Pinellas County schools may forgo rezoning next year for 14 schools not in compliance with a desegregation order while school district and civil rights officials continue to negotiate possible alternatives to ratios and busing.
The School Board will vote tonight on a rezoning moratorium for nine schools that exceed the maximum of 30 percent black students and five elementary schools that fall below a minimum of 5 percent.
If the board approves, the district will seek the court's approval of the plan.
The schools exceeding the maximum ratio are all in the southern part of the county, where black residency is higher. They are Bay Point Elementary, Bay Point Middle, Bear Creek Elementary, Lakewood Elementary, Melrose Elementary, Mount Vernon Elementary and Woodlawn Elementary, all in St. Petersburg; Boca Ciega High in Gulfport; and Madeira Beach Elementary in Madeira Beach.
The elementary schools falling below the 5 percent minimum are in the northern part of the county, where black residency is lowest. They are Brooker Creek in East Lake, Ozona and Palm Harbor in Palm Harbor, Leila Davis in Clearwater and Forest Lakes in Oldsmar. High schools and middle schools in the northern part of the county are held to a minimum of 3.8 percent black students.
The school district and the NAACP Legal Defense Fund have been in talks for the past year, exploring the future of school desegregation in Pinellas County.
District officials have asked that the maximum ratio for black students in any one school be raised to 35 percent, and that the minimum percentage for north county schools be eliminated altogether.
Meanwhile, the Legal Defense Fund has asked the district to improve the achievement of black students and to address their low representation in magnet and gifted programs and their higher proportions in disciplinary and special education programs.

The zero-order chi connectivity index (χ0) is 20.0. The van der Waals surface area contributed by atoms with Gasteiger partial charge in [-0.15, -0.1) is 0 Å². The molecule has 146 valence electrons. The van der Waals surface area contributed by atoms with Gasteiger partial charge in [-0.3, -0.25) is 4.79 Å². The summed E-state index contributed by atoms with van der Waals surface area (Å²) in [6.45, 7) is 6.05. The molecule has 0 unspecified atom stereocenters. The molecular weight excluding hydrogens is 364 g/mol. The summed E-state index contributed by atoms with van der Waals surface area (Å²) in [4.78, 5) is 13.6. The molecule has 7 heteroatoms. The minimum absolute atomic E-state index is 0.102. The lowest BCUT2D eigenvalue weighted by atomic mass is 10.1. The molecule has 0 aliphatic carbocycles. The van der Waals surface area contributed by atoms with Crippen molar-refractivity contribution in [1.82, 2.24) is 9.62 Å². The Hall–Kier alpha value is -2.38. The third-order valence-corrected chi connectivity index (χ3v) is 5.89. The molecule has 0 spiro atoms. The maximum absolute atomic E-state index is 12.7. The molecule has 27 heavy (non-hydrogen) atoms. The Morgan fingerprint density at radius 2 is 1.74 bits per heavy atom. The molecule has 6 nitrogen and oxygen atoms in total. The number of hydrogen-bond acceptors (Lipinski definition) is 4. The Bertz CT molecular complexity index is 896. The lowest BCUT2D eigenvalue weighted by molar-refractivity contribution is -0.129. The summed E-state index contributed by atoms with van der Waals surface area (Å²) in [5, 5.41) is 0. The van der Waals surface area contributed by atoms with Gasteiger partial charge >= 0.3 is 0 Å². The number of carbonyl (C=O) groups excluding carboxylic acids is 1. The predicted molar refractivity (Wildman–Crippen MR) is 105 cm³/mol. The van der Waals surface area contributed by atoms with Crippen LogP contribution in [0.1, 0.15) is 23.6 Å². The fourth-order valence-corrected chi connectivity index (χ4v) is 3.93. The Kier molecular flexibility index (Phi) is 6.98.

"This includes the elimination of programs which utilize ability grouping as a factor in determining class placement," Enrique Escarraz, attorney for the NAACP, wrote in a letter to school officials last December.
Escarraz noted in the same letter that more than half of the black children in Pinellas schools "are not being taught to read at grade level . . . (and) that more than 50 percent of the black middle school children are not being taught to perform at grade level in any subject matter."
Many black parents are eager to find alternatives to busing, since their children bear most of the burden. More than two-thirds of the students in Pinellas County who are bused for desegregation purposes are black.
"The root cause of the dysfunction in the black community today is busing," said George Moseley Jr., a resident of Childs Park whose son would have been bused to Azalea Middle School if he had not been accepted this year at Academy Prep, a free, private school at 2301 18th Ave. S. "The black community has no identification with its schools, and it's ripping the heart out of the community and fragmenting it."
To be effective, Moseley said, schools must draw their teachers and students from the same environment. "The kids need black role models. They're getting basically young, white teachers who can only superficially relate to black life. They don't have a history of oppression and how to deal with that."
But parents like Suzan Goodin, who heads the School Advisory Council at Mount Vernon Elementary in St. Petersburg, fear that loosening ratios will speed the white flight from southern parts of the county.
"I'm all for neighborhood schooling, but it seems like a few of the schools will end up with more and more minorities," Goodin said. "The white parents, especially, are all going to want to go to neighborhoods that are farther away from the south side."
Neither NAACP nor district officials will say whether a proposal aimed at raising achievement in the district's highest-poverty schools is being considered as an alternative to stringent ratios.
A Federal Interagency Task Force formed soon after the racial disturbances last year has been looking at ways to improve student success in the district's 21 highest-poverty schools. The task force is composed of local, federal and state authorities as well as representatives from the local teachers union, businesses and universities.
The proposal calls for new pay incentives for keeping the best teachers where they are needed most: in schools with the most impoverished students. A peer review system would pay exceptional teachers to observe and help other teachers in those schools and to work closely with teacher trainees from the University of South Florida.
The plan would use new standardized tests in reading, writing and math to guide teachers in their instruction and gauge student progress against state and national standards. Already, an army of volunteers from Pinellas County churches and businesses is being recruited to help tutor disadvantaged, young children and bring them up to speed.